Nick was put in his father’s care for a 60-day period but still, Peter couldn’t find the resources needed anywhere in the Fraser Valley to help him get drug treatment.

“He was really regretful for what he did, what he had done to his mom,” Peter says. “He did want to change.”

Originally from Campbell River, Peter looked there and found Nick a foster home through the Headstart program run by the John Howard Society of North Island. In early June 2015, Nick was sent to a family screened by the program in Campbell River.

What happened next, according to Peter was not the family’s fault or even the Headstart program, which he still lauds as positive. No, it was the negligence of the probation officer, according to Peter.

Right before leaving, Nick had relapsed and Peter wanted to drive him to the island but the probation officer said, no, he had to fly. Since following the officer’s directions was a condition of probation, Peter had no choice but to accede. The family in Campbell River was ready to foster, but they were never told by the probation officer of Nick’s history of self-harm.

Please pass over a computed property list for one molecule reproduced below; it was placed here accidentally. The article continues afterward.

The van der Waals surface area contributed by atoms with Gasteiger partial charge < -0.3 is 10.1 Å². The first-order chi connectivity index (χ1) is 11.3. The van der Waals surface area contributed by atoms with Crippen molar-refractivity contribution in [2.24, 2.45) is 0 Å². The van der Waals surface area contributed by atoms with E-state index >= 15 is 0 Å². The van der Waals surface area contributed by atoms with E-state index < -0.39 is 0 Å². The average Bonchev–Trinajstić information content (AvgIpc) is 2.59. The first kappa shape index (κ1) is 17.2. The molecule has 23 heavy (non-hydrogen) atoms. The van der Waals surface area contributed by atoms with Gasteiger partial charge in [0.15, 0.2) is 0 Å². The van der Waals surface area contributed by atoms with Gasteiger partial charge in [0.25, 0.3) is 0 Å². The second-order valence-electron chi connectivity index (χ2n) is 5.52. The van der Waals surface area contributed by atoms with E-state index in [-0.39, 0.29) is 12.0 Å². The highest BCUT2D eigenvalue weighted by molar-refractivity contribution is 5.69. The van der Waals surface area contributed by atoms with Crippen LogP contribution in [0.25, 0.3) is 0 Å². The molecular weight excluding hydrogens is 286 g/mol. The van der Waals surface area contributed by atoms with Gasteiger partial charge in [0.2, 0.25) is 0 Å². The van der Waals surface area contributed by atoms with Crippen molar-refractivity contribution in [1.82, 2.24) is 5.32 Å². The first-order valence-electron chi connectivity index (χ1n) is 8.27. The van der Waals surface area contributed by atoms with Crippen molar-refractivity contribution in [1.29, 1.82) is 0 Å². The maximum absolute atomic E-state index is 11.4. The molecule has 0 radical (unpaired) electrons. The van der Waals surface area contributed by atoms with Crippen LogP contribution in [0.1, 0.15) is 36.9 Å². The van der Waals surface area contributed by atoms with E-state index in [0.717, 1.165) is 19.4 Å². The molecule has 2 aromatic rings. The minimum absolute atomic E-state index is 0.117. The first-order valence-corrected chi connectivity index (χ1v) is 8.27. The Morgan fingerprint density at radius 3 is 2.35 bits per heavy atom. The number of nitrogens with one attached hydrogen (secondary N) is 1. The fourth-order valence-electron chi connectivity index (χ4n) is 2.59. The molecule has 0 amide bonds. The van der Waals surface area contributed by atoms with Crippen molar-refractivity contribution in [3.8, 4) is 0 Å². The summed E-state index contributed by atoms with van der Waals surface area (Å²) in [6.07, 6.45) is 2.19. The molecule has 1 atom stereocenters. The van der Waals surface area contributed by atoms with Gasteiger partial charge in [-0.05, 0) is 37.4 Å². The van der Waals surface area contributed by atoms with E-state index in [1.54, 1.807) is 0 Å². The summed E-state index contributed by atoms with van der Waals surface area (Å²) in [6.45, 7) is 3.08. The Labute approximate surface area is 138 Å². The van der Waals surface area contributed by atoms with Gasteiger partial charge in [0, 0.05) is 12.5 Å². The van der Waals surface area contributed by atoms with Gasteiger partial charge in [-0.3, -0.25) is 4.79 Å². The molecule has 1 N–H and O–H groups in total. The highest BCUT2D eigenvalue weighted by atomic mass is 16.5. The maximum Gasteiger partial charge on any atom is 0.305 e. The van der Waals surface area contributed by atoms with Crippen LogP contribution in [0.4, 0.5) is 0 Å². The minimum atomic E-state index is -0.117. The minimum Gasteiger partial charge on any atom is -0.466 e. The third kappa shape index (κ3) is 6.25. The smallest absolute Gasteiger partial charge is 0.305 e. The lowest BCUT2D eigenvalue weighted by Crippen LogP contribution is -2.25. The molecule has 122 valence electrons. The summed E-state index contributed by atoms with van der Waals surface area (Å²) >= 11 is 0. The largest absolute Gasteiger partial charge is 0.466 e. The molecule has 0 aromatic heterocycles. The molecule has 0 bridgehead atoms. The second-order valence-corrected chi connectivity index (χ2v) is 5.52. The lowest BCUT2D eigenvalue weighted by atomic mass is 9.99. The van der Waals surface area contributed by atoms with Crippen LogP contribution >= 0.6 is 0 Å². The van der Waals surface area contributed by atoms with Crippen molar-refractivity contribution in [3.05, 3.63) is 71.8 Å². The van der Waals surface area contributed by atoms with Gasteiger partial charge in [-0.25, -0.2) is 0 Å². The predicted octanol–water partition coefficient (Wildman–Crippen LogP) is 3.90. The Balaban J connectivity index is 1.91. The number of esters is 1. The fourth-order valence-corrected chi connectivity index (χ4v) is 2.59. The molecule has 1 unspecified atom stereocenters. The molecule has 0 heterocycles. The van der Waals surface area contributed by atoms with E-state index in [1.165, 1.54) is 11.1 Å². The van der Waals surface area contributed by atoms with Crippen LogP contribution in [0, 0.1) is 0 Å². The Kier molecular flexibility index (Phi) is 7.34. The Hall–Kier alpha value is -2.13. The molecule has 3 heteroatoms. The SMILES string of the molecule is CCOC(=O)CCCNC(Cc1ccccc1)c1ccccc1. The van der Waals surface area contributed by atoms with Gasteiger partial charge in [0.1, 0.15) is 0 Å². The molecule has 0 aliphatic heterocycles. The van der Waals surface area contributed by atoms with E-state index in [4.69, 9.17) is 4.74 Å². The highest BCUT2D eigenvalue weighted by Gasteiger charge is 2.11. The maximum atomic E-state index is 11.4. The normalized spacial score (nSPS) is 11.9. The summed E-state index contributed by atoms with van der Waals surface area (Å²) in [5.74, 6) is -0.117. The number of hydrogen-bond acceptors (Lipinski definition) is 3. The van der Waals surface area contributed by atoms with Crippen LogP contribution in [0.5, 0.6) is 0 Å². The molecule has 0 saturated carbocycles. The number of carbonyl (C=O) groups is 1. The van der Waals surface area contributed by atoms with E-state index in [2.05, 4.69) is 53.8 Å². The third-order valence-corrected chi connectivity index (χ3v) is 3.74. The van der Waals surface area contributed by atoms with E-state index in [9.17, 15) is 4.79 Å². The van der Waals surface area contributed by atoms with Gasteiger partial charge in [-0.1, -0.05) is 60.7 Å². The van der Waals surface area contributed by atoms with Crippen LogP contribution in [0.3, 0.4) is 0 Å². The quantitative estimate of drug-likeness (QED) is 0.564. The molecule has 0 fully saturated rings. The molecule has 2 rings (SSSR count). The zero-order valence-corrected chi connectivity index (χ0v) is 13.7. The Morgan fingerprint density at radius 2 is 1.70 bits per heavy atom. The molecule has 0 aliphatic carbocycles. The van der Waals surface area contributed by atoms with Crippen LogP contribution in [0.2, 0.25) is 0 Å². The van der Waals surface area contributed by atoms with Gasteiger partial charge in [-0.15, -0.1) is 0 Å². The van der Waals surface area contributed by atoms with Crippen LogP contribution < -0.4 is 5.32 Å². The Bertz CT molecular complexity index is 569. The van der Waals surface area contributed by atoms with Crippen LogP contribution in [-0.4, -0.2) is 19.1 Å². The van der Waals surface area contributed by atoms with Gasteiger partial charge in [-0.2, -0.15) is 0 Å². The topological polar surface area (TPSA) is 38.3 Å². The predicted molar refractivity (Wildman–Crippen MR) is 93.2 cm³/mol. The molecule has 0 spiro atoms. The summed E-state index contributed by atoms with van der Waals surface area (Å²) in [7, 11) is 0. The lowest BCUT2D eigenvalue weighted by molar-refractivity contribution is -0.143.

And Peter and Linda were told not to contact Nick.

“They put him on a plane and told us we weren’t allowed to talk to him for at least five days until he settled in,” Peter says. “We weren’t allowed the phone number.”

They couldn’t call him but of course Nick had their phone number, and Linda said he left her a number of “distressing messages” in those first few days, messages from a troubled son hundreds of kilometres away that she had to ignore.

Then one day as the family he was living with were preparing to go out to dinner, Nick took a shoelace, wrapped it around a rod in a closet and his neck and spun himself around.

He died.

And it may sound like a suicide – and it might have been – it was never definitively determined to be so and Peter actually thinks the drug-addled teen did not die at his own hand intentionally.

“I believe he was trying to get a rush,” Peter says, adding that he doesn’t blame the foster family who was not given all the information on Nick they needed to properly foster him.

“We don’t have any hard feeling towards them. They didn’t do anything wrong and they were dealing with the information they had at the time.”

Regrettable government response

Horrified at the death of their son in government care, Peter and Linda reached out to their MLAs and MCFD for answers.

Recent migrants to Chilliwack in 2014 from Hope, the two lived in both the local MLAs ridings and were amazed at the lack of response they received not just locally but from the various ministries involved as well.